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Russian protesters detained at pro-Navalny rallies say police threatened and intimidated them

"Do you know that we can beat you so hard that you will be urinating blood?"

Jerusalem24 – “Do you know that we can beat you so hard that you will be urinating blood? And there won’t be any traces — you won’t be able to prove anything,” Peter Sokovykh recalls a police officer screaming into his face as he found himself in a tiny room with six security officers in a St. Petersburg police station.

Just a few hours before this scene, in Russia’s second-largest city, Sokovykh was detained on January 31 for taking part in a demonstration in support of jailed Russian opposition figure Alexey Navalny.

Sokovykh says the detention was sudden and harsh: he was checking his phone as someone he believed to be a plainclothes officer pushed him onto the road. Sokovykh said he was then grabbed by his hair and coat by men in protective equipment and dragged into a police van.

What followed, said Sokovykh, was “an eternity” of questioning. He says the police were trying to make him “crack,” to falsely confess to being paid by a foreign agent to attend the rally. Russia has repeatedly blamed the United States for fueling the protests.

“We will lock you up for 5 years. We’ll put you in a cell where inmates will rape you again and again. Is this what you want? No? Then tell us!” Sokovykh said the officer demanded.

Alena Kitaeva, a volunteer for Navalny’s key ally Lyubov Sobol, ended up in a room with four police officers in Moscow, one of whom put a plastic bag over her head and threatened to choke her unless she gives up a password for her phone, her colleague and Sobol’s representative Olga Klyuchinikova told CNN. After the interrogation, Alena was sentenced to 12 days in jail.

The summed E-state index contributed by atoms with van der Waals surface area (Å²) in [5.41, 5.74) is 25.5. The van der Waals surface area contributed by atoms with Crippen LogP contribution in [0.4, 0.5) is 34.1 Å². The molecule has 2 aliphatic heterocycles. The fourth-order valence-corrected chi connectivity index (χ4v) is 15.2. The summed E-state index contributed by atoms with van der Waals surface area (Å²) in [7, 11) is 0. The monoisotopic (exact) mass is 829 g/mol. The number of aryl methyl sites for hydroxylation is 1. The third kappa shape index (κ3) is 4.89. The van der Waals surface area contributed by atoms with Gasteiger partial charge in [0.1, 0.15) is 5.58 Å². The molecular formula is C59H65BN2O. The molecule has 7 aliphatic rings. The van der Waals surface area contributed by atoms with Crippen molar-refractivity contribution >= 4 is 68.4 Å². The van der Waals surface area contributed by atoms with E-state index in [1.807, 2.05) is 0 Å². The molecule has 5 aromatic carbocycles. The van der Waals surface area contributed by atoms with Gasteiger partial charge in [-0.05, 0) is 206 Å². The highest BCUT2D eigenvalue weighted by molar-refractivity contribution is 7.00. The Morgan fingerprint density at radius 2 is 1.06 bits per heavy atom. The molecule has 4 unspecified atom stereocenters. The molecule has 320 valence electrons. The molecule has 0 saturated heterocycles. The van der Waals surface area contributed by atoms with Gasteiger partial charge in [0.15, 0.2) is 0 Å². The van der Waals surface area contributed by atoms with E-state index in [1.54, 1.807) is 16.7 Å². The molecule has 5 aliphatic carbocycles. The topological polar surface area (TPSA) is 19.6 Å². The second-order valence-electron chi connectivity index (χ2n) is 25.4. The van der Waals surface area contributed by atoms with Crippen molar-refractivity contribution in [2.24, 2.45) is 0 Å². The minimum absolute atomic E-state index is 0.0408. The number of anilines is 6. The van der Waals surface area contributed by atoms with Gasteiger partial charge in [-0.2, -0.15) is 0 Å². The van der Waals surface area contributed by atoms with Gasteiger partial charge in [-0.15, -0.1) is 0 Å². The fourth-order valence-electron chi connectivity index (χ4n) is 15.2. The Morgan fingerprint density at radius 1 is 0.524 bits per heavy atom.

Kremlin spokesperson Dmitry Peskov said when asked about Kitaeva’s case in a daily conference call with journalists, if what she described really happened, then she should have filed a lawsuit. Kitaeva is currently still in jail.

Sokovykh and several other protesters who spoke with CNN alleged mistreatment by security forces, including violence, threats, intimidation and being crammed in vans or cells. CNN has reached out to the Russian Interior Ministry for comment on allegations of violence and overcrowding. The interior ministry, which oversees police forces in the country, did not respond.

In recent weeks, Russian authorities have detained around 11,000 people at demonstrations to support Navalny, according to OVD-Info, an independent site that monitors arrests.

Some were let go after a few hours. But in Moscow and St. Petersburg, detention centers quickly ran out of space, forcing detainees to wait inside buses for hours on end, without basic necessities.

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